With the Boston police body camera pilot program due to start next month, no cops have volunteered to take part, with a police union chief saying the Dallas shootings changed things, while a minority officers’ group says its members are afraid the brass won’t have their back when problems arise.
Police Commissioner William B. Evans plans to roll out the pilot program in September, but has yet to attract any of the 100 volunteers needed, despite offering $500 bonuses.
“It is concerning that we’re not seeing the volunteers,” said BPD spokesman Lt. Detective Michael McCarthy. “That said, I do think the commissioner has made it very clear that he intends to have the pilot program in place in September.”
Patrick Rose, president of the Boston Police Patrolmen’s Association, backs the plan, but said other concerns took precedence after police officers were shot dead in Dallas and Baton Rouge, La., when the union demanded more weapons and resources.
“It may be that the problem with officers actually volunteering occurred because of timing,” Rose said. “The city decided to agree to this program within a week of eight police officers being murdered in two separate cities and, meanwhile, our members were screaming for protection which was falling on deaf ears.”
But, Rose said, “The BPPA continues to support the agreement … and hopes that the city and department will also honor their commitments.”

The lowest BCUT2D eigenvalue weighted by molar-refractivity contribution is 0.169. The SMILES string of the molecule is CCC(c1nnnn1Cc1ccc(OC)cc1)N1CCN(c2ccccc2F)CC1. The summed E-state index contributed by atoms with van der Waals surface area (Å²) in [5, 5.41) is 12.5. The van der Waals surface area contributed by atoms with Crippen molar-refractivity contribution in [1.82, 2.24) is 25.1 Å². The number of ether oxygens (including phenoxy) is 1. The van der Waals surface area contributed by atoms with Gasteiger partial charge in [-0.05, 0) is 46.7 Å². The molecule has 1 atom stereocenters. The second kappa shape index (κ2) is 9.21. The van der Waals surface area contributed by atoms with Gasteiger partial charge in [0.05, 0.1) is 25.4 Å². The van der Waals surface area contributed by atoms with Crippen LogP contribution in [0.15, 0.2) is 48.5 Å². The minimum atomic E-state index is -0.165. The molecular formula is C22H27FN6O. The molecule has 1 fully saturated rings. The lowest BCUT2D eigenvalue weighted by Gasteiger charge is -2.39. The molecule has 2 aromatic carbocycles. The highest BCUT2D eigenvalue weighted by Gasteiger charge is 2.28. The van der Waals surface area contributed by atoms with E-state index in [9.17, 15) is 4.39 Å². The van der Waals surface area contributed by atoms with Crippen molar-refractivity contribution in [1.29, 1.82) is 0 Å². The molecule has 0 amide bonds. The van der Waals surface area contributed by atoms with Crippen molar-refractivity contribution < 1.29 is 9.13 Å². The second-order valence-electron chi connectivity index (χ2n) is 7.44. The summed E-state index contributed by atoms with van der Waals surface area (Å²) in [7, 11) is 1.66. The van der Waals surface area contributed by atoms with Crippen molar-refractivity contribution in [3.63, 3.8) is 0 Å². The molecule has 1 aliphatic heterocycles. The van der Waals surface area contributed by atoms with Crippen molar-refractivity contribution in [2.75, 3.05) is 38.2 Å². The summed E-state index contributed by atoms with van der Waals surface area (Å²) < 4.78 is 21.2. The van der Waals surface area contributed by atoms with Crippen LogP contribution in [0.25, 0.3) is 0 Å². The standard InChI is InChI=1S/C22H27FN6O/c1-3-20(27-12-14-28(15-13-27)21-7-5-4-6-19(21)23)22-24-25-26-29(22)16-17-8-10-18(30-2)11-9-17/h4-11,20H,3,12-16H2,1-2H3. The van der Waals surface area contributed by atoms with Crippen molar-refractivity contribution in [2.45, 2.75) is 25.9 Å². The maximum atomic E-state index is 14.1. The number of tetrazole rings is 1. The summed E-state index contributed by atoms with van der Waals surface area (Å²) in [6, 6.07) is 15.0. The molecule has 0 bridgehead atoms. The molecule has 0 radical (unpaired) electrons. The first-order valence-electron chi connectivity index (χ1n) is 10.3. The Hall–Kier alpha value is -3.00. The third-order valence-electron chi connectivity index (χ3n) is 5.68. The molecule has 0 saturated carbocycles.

Larry Ellison, a Boston police detective and head of the Massachusetts Association of Minority Law Enforcement Officers, said, “My membership doesn’t really trust that they will be treated fairly. They’re very skeptical that if somebody will have to be the sacrificial lamb, it will end up being an officer of color.”
Ellison said he’s struggled with his stance because body cameras are so widely supported in minority neighborhoods.
The department rejects that officers of color are disciplined more harshly. McCarthy said data presented to Ellison has shown white officers are actually disciplined at a higher rate, and pointed out that the patrolmen’s union, not MAMLEO, bargains on behalf of officers.
Bonnie McGilpin, a spokeswoman for Mayor Martin J. Walsh, said in a statement that the mayor “has continuously said that he will work closely with Commissioner Evans to ensure that the body-camera pilot program is implemented fairly and equitably.”
By Jack Encarnacao, Boston Herald
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